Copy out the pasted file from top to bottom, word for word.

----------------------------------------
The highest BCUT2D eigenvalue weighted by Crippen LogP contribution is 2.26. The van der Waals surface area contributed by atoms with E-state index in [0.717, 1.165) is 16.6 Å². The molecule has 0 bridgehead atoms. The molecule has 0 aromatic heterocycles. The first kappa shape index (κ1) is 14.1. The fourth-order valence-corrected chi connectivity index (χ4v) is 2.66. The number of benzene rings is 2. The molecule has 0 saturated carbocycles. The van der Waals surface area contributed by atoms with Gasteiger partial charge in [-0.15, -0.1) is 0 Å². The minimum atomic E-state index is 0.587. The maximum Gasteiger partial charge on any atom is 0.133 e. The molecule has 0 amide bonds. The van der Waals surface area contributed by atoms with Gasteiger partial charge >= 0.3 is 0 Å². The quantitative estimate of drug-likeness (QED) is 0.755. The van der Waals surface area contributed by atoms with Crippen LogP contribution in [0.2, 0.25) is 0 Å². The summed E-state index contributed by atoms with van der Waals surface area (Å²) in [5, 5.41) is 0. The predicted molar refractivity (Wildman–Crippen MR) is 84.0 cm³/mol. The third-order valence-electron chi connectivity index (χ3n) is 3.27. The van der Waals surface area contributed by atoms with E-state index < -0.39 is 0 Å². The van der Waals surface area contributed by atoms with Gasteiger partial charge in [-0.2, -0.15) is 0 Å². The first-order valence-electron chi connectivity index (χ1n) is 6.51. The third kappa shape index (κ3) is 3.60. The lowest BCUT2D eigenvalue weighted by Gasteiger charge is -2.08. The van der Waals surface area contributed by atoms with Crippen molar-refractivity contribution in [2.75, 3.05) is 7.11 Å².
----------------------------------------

The highest BCUT2D eigenvalue weighted by Crippen LogP contribution is 2.26. The van der Waals surface area contributed by atoms with E-state index in [0.717, 1.165) is 16.6 Å². The molecule has 0 bridgehead atoms. The molecule has 0 aromatic heterocycles. The first kappa shape index (κ1) is 14.1. The fourth-order valence-corrected chi connectivity index (χ4v) is 2.66. The number of benzene rings is 2. The molecule has 0 saturated carbocycles. The van der Waals surface area contributed by atoms with Gasteiger partial charge in [-0.15, -0.1) is 0 Å². The minimum atomic E-state index is 0.587. The maximum Gasteiger partial charge on any atom is 0.133 e. The molecule has 0 amide bonds. The van der Waals surface area contributed by atoms with Gasteiger partial charge >= 0.3 is 0 Å². The quantitative estimate of drug-likeness (QED) is 0.755. The van der Waals surface area contributed by atoms with Crippen LogP contribution in [0.2, 0.25) is 0 Å². The summed E-state index contributed by atoms with van der Waals surface area (Å²) in [5, 5.41) is 0. The predicted molar refractivity (Wildman–Crippen MR) is 84.0 cm³/mol. The third-order valence-electron chi connectivity index (χ3n) is 3.27. The van der Waals surface area contributed by atoms with E-state index < -0.39 is 0 Å². The van der Waals surface area contributed by atoms with Gasteiger partial charge in [-0.2, -0.15) is 0 Å². The first-order valence-electron chi connectivity index (χ1n) is 6.51. The third kappa shape index (κ3) is 3.60. The lowest BCUT2D eigenvalue weighted by Gasteiger charge is -2.08. The van der Waals surface area contributed by atoms with Crippen molar-refractivity contribution in [2.75, 3.05) is 7.11 Å².